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December 14, 2020
Building Back Better
Heidi L. Allen
Joel C. Cantor
Apr 13, 2021
Mar 10, 2021
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The ambition of the Biden-Harris campaign’s national health reform plan is easy to overlook, in part, because of the relatively modest sound of an agenda framed as “Building on the Affordable Care Act,” as the campaign had pledged. But the plan is actually far from modest, particularly in light of the extraordinary political conditions that the incoming administration likely will confront. Certain key elements would require either an unprecedented level of bipartisanship or a Democratic majority in both houses of Congress, neither of which seems likely. Because states historically have been the proving ground for blueprints in health reform, a key question will be whether, and how, the new administration might leverage its considerable administrative powers to facilitate testing big ideas through state experimentation.
Consider Biden’s intention to create a national “public option,” a potentially more affordable government-run health insurance program that would build on the federal government’s purchasing and contracting powers to compete with private health insurance in the ACA marketplaces. To understand why this would be difficult to accomplish, keep in mind that even with Democratic majorities in both chambers and pressure from President Obama, the ACA preserved the structural firewall that divides public and private insurance. While it achieved landmark private market reforms, created a historic Medicaid expansion, and established a major tax subsidy program for low- and moderate-income people, the ACA also carefully maintained the foundational status quo of (1) public insurance (Medicare and Medicaid/CHIP) for higher-risk populations such as the elderly, the poor, and children and adults with severe disabilities, and (2) private insurance for healthier populations, especially employer groups and working-age individuals and families not attached to a group plan. Support for maintaining this foundation was especially strong in the Senate whose bill ultimately became the enacted legal text. As a result, the ACA omitted any bridge that would have enabled people to cross from private to public coverage, thereby creating less competition to drive down unsustainable health care costs.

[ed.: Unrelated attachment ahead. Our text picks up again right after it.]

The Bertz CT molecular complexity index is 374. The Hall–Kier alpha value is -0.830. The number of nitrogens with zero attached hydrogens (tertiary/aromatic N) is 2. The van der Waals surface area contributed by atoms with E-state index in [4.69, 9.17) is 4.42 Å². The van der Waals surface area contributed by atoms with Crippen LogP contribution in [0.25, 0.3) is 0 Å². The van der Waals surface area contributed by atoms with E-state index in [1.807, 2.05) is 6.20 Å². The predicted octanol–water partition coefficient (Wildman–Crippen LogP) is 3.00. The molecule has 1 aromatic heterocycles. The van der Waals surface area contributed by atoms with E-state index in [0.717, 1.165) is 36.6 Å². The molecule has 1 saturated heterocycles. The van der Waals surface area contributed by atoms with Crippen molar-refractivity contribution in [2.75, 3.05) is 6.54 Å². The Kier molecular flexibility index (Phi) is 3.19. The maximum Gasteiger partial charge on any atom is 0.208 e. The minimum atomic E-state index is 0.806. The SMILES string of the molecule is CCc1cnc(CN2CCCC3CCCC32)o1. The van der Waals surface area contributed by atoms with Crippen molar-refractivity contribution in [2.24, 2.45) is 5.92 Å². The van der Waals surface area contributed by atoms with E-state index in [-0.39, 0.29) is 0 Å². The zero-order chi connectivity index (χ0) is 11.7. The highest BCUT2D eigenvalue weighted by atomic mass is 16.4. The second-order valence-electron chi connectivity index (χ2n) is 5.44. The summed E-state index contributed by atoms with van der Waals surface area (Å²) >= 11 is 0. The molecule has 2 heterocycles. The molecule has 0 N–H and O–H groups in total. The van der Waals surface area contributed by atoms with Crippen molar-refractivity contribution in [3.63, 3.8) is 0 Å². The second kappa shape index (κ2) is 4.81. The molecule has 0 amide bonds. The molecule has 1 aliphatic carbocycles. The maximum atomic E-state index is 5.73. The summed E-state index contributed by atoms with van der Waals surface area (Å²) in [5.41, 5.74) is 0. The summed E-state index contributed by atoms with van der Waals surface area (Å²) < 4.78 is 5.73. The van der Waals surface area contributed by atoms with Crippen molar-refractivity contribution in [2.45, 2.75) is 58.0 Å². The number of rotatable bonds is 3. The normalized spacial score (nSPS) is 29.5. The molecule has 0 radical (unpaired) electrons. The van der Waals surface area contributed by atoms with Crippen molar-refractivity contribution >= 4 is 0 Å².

If the Democrats are successful in Georgia’s Senate runoff races, the 117th Congress that begins in January 2021 will include only a bare Democratic Senate majority. Furthermore, the House Democratic majority has shrunk by at least a dozen seats, and further losses are possible. Even with the far larger Democratic advantage in the 2009-2010 ACA legislative debate, support for a public option failed to gain sufficient traction. Given the historic public health and economic crises now confronting the nation, the likelihood of contentious confirmation processes for the President’s nominees, and the need to move an ambitious agenda extending far beyond health policy, the President will have achieved much if he can secure desperately needed public health investments, a more generous subsidy structure for the purchase of private plans, an extension of the private subsidy system to the poorest adults in Medicaid non-expansion states, a curb on balance billing, and at least some level of prescription drug pricing reform.